Ten Kids, No Pets

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Ten Kids, No Pets
Ten Kids, No Pets.jpg
AuthorAnn M. Martin
CountryUnited States
LanguageEnglish
GenreChildren novel
Publication date
1988
Media typePrint (Hardback & Paperback)
ISBN9780823406913

Ten Kids, No Pets is a children's novel written by Ann M. Martin. She has also written a sequel entitled Eleven Kids, One Summer.

Plot[edit]

The Rosso family has ten children, who were named using their incredibly organized mother's naming system, where the first child's name would be the first name of the A section of a book of baby names (the girls' section or the boys' section, depending on the gender), the second child by the second name of the B section of the book, and so on; as such, the ten children have been named Abigail (Abbie), Bainbridge, Calandra (Candy), Dagwood (Woody), Eberhard (Hardy), Faustine and Gardenia (Dinnie) (the twins), Hannah, Ira, and Janthina (Jan).

The story begins with their move from a New York City apartment to a New Jersey farmhouse; each chapter deals with one child's views on how to adjust to their new home (like Woody's attempts to be a comedian like Woody Allen, Hardy wanting to be a detective like the Hardy boys, Hannah feeling left out of the family, Bainbridge struggling in vain to pull together a local kids' football team) and the collective attempts of the children to obtain a pet, despite how their parents argue with ten children, they should not have a pet.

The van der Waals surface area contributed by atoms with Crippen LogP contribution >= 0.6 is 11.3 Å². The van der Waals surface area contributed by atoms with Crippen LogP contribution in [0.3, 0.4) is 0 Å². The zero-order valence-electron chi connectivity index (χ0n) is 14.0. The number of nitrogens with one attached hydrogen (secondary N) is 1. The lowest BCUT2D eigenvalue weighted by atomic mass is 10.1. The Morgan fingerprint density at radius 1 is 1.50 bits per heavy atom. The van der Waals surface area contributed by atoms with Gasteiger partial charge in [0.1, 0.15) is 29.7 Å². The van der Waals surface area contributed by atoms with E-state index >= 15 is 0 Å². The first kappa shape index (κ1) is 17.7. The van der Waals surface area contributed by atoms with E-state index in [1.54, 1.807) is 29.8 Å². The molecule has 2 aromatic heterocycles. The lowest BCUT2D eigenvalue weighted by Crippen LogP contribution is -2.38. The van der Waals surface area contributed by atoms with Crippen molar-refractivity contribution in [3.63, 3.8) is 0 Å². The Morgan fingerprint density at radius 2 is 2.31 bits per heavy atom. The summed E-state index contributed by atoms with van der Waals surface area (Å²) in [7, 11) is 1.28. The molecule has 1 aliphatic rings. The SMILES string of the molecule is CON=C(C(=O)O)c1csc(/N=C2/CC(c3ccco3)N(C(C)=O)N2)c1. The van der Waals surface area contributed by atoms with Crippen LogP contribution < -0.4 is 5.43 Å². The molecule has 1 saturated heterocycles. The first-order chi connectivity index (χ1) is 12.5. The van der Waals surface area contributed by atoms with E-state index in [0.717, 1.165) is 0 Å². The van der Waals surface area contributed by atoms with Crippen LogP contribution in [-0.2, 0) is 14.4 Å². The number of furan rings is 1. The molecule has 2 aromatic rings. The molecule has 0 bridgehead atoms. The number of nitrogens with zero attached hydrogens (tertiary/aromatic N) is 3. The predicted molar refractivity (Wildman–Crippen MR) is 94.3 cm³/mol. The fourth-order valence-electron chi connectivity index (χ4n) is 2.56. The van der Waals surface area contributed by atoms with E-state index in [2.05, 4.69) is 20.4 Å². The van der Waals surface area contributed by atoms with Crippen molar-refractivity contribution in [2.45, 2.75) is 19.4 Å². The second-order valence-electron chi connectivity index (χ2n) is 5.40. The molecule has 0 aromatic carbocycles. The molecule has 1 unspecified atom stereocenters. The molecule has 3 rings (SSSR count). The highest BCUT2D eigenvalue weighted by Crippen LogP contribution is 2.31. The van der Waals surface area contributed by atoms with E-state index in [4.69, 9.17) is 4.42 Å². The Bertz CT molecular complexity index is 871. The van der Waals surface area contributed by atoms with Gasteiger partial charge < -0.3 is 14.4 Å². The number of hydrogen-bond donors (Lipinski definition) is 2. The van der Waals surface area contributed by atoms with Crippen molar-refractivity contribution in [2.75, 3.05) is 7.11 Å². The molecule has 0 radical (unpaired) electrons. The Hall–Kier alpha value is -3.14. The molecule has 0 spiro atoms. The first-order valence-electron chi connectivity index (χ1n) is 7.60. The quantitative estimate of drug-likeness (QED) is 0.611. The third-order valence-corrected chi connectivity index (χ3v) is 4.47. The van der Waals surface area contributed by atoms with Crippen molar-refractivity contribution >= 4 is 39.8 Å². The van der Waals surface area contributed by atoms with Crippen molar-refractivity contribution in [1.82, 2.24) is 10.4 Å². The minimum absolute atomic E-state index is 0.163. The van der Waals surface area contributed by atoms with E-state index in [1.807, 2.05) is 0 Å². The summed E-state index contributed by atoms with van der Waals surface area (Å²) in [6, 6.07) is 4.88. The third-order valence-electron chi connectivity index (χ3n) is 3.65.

The children finally win their battle to obtain a pet when their parents announce that they are breaking the rules and having an eleventh child (ruining their mother's image of a perfect staircase of children), which will be named Kelly or Keegan, depending on the gender (which ends up being a boy according to Eleven Kids, One Summer). Since their parents have broken the rules, their mother relents and allows them to get a dog. However, they change their minds when they find a stray kitten. Taking after their mother, they decide the cat "Zsa Zsa" or "Zuriel", the last names of the baby book, thus reversing their mother's system; the kids are thrilled about this.

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